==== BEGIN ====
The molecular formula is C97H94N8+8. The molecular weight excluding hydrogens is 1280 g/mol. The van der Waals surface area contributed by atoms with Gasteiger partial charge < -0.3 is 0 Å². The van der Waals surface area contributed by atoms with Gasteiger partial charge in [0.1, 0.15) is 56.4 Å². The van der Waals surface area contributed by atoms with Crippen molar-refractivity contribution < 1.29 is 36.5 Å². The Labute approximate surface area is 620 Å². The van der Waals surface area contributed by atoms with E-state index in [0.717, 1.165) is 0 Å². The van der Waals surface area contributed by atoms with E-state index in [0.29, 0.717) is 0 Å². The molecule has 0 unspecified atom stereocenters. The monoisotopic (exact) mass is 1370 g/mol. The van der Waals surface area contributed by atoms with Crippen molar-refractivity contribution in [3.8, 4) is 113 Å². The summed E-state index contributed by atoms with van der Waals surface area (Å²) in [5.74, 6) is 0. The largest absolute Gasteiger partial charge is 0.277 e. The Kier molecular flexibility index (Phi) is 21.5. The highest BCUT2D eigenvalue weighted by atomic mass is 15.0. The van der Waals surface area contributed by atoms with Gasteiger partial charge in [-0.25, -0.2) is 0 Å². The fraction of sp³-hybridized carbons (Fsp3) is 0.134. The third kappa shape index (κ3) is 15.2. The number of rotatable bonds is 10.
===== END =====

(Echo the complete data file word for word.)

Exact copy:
The molecular formula is C97H94N8+8. The molecular weight excluding hydrogens is 1280 g/mol. The van der Waals surface area contributed by atoms with Gasteiger partial charge < -0.3 is 0 Å². The van der Waals surface area contributed by atoms with Gasteiger partial charge in [0.1, 0.15) is 56.4 Å². The van der Waals surface area contributed by atoms with Crippen molar-refractivity contribution < 1.29 is 36.5 Å². The Labute approximate surface area is 620 Å². The van der Waals surface area contributed by atoms with E-state index in [0.717, 1.165) is 0 Å². The van der Waals surface area contributed by atoms with E-state index in [0.29, 0.717) is 0 Å². The molecule has 0 unspecified atom stereocenters. The monoisotopic (exact) mass is 1370 g/mol. The van der Waals surface area contributed by atoms with Crippen molar-refractivity contribution in [3.8, 4) is 113 Å². The summed E-state index contributed by atoms with van der Waals surface area (Å²) in [5.74, 6) is 0. The largest absolute Gasteiger partial charge is 0.277 e. The Kier molecular flexibility index (Phi) is 21.5. The highest BCUT2D eigenvalue weighted by atomic mass is 15.0. The van der Waals surface area contributed by atoms with Gasteiger partial charge in [-0.25, -0.2) is 0 Å². The fraction of sp³-hybridized carbons (Fsp3) is 0.134. The third kappa shape index (κ3) is 15.2. The number of rotatable bonds is 10.